An anvil is an iron block on which metalware is hammered into shape. It’s a period charge, found in the arms of Wolstone, temp. Henry VI [DBA1 9]. In English heraldry, the unmodified term “anvil” refers to the armorer’s anvil [Franklyn 12]: portable, with a spike on the bottom for fixing it in place during use. If this form is intended in the Society, it must be explicitly blazoned.
In Society heraldry, the unmodified term “anvil” usually refers to the blacksmith’s anvil. The number of horns, unless specified, is left to the artist; both double-horned anvils (also called “bickerns”) and single-horned anvils are documented period artifacts. A “square anvil” is one with no horns.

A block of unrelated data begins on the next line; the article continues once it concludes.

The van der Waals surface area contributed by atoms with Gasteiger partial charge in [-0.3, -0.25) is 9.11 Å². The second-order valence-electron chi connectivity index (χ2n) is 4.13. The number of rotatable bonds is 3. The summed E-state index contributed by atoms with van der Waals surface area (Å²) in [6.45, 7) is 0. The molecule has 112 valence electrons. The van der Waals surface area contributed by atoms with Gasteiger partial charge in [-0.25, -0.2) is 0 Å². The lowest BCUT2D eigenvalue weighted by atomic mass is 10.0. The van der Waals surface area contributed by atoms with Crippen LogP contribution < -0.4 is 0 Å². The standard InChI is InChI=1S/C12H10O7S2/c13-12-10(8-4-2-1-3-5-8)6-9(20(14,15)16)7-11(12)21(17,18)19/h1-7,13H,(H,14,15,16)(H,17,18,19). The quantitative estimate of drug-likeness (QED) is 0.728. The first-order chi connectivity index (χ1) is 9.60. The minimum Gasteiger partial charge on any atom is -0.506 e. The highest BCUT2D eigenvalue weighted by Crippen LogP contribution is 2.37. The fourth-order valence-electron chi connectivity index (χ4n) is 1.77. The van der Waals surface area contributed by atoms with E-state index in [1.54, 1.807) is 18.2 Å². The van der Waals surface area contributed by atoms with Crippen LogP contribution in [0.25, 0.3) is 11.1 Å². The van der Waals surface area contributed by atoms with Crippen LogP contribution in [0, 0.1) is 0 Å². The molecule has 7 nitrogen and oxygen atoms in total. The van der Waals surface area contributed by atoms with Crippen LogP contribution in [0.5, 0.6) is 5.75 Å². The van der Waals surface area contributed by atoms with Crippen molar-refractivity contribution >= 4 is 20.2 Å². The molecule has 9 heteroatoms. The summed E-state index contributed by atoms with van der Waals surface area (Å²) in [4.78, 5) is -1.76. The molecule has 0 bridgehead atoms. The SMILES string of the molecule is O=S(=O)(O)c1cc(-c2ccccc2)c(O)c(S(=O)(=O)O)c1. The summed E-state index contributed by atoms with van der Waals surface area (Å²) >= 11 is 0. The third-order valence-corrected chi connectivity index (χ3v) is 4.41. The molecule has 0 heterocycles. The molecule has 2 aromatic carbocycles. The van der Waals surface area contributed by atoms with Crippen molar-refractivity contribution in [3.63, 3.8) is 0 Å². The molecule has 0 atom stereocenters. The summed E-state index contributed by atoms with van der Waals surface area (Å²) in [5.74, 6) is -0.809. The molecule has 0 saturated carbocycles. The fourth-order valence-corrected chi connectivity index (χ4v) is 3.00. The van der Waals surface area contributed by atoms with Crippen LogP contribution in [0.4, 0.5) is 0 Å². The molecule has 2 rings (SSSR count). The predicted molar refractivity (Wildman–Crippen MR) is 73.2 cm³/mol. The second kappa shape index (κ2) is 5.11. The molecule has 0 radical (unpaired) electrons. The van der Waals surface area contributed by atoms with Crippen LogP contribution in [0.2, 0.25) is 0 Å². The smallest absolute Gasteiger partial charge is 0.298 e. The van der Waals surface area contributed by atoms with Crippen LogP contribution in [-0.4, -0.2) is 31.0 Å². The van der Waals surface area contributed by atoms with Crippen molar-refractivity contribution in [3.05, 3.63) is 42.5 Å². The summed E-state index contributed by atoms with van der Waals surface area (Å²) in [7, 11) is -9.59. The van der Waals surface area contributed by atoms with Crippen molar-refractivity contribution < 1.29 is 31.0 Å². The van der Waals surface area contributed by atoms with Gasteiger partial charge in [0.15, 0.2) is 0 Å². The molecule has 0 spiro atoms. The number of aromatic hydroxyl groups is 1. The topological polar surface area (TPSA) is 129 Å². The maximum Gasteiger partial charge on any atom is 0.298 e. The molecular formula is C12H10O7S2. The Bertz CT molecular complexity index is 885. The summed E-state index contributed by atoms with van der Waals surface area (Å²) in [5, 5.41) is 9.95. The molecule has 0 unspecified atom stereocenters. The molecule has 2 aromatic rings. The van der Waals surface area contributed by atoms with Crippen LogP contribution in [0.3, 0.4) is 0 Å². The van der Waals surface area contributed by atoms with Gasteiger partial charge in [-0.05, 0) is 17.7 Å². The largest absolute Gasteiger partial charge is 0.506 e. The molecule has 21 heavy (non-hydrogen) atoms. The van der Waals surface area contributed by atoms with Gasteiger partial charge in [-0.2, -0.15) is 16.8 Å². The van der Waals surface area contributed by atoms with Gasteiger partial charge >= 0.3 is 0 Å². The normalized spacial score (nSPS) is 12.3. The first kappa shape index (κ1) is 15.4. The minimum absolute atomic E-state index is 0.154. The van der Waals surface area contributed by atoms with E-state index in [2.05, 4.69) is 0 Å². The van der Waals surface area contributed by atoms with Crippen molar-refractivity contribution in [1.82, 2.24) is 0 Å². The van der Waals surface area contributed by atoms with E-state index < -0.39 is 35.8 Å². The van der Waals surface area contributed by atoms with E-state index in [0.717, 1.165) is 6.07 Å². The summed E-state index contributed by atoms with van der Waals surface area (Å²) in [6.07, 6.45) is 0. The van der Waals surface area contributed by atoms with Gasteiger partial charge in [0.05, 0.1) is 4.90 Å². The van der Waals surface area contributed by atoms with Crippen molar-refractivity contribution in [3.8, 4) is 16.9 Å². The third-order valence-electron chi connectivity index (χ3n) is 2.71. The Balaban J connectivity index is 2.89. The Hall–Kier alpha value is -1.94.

The Armorer’s Guild of Østgarðr bears: Gules, a bend Or between a hammer bendwise and a bickern argent.
George Edward Archer bears: Argent, three anvils sable.
Balin the Fairhaired bears: Sable, a square anvil within an annulet Or.
Sven Gunnarsson of Fjathrundaland bears: Argent, an armorer’s anvil sable and a chief embattled gules.